May 31, 2022


In our last post we made the case for a national, virtual, cybersecurity academy. In this post we will discuss the key points of our proposal and in our next post we will discuss the advantages of our proposal which we suggest as the only practical way for the USA to quickly, comprehensively, sustainably, and cost effectively address cyber workforce the persistent cybersecurity workforce issue.

In brief, it is important to understand first what ISA is not proposing. ISA is not proposing a physical academy. The ISA is also not proposing a military academy. The ISA is not proposing funding only technical cyber education.

ISA is proposing that the federal government create a virtual national academy for cybersecurity. The model ISA is suggesting is the same as for the current service academies. Cadets would receive a free college education in return for 5 years government service in cybersecurity. The academy would provide a full education, just as the military academies do. The emphasis on cybersecurity would be equivalent of a major course of study. Their home college/university /community college would provide the rest of the coursework. Graduates would be placed in government jobs similar to the process as our military service academies are placed, however, they would not be in the military (the military academies already have their own specialized programs). Cyber academy graduates would go in state, local, and federal government institutions, working in cybersecurity for 5 years. After their five-year hitch with the government, graduates likely would take cybersecurity jobs in the private sector where, due to the interconnected nature of the internet, they would continue to be assisting in our national defense.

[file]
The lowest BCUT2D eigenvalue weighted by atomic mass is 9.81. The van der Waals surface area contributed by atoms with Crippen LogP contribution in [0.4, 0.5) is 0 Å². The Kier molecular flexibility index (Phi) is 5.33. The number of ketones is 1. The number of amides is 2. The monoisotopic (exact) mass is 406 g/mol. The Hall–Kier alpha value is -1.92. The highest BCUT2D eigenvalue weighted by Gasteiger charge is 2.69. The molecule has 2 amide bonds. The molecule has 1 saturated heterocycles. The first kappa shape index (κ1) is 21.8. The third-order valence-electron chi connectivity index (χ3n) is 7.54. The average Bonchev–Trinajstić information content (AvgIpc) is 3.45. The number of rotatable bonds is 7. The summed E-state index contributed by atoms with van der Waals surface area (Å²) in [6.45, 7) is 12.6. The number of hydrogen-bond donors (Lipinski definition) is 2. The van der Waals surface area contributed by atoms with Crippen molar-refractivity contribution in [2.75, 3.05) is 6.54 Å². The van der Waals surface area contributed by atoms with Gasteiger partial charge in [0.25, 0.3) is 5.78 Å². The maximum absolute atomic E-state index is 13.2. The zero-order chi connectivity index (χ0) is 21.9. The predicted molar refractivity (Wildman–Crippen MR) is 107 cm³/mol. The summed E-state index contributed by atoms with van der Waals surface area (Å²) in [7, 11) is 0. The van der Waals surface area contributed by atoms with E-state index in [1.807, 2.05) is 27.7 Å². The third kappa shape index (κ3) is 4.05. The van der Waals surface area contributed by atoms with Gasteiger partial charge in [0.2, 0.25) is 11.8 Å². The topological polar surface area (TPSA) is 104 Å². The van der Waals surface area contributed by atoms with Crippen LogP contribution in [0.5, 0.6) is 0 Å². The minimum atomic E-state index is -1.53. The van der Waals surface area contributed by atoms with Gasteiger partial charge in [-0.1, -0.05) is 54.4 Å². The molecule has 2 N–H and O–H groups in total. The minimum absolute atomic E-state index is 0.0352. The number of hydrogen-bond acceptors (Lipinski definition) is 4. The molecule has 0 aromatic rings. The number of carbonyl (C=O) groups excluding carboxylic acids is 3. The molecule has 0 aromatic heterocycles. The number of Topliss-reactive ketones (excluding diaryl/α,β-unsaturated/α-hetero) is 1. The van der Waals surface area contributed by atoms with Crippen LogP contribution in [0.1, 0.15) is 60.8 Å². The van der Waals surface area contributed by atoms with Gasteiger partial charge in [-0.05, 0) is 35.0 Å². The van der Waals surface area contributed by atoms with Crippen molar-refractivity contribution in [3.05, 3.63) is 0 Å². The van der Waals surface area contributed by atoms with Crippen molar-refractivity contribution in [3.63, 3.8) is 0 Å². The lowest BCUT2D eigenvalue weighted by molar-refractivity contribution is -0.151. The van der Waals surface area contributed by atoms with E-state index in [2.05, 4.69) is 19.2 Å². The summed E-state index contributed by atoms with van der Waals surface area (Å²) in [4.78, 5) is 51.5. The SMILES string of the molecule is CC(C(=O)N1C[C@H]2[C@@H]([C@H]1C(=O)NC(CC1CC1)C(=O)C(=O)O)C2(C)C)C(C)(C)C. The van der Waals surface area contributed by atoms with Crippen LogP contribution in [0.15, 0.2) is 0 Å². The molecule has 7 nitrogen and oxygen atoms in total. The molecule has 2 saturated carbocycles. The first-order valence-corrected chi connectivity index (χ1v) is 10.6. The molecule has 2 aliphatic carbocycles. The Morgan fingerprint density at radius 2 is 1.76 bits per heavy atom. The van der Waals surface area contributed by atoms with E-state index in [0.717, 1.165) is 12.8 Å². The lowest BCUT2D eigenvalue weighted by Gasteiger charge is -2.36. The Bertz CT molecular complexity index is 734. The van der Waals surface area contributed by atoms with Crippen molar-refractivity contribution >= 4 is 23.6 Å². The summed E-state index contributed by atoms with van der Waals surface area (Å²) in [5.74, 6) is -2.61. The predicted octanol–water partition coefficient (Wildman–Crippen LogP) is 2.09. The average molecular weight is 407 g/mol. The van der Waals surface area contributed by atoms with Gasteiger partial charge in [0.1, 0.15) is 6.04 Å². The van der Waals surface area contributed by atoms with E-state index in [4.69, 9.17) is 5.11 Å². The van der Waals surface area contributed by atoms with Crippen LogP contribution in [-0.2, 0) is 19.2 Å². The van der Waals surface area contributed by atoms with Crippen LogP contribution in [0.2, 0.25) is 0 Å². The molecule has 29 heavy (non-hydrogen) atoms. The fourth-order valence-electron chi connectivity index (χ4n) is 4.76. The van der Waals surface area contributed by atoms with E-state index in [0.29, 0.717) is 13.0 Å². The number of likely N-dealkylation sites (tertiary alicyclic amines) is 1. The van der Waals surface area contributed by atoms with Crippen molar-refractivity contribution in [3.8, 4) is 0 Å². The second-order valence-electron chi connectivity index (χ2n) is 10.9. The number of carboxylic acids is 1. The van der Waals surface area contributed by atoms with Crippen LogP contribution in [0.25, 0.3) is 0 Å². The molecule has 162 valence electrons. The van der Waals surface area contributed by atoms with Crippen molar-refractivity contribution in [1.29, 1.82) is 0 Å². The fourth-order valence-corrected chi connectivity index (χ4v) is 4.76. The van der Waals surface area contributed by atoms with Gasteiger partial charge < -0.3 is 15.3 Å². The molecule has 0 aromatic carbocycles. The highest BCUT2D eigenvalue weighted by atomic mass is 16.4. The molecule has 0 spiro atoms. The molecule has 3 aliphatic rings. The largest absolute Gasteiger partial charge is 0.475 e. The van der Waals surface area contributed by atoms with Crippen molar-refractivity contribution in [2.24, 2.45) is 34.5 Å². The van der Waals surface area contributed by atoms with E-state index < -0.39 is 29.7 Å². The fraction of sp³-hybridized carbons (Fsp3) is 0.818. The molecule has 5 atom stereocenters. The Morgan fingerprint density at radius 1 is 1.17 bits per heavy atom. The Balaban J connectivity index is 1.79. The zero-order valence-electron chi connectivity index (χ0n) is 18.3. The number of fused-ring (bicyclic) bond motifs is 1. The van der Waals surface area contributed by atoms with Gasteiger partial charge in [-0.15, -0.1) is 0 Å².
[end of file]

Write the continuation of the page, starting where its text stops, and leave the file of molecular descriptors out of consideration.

When the Internet Security Alliance was founded in 2001, we campaigned for an aggressive cyber workforce development program because there were 100,000 vacant cybersecurity positions that could not be filled.

The most recent estimates are that – twenty years later – we have at least 600,000 vacant cybersecurity jobs on the US – and the gap is growing rapidly.

One of the major reasons we are not making progress in closing the cyber workforce need (we prefer the term national defense mobilization need) is that, for the most part, the issue has been addressed in a too narrow context – primarily an issue of technical proficiency. The focus has been on getting a range of technical training programs out there – and in that we have largely succeeded in doing that. Virtually every college/university and many community colleges have one.

In reality, however, cybersecurity is a much broader issue than technology. Cybersecurity is best understood as a three-legged stool that is roughly equal parts technology, economics, and public policy. Solving the cyber defense national mobilization issue will require looking at the issue in economics terms.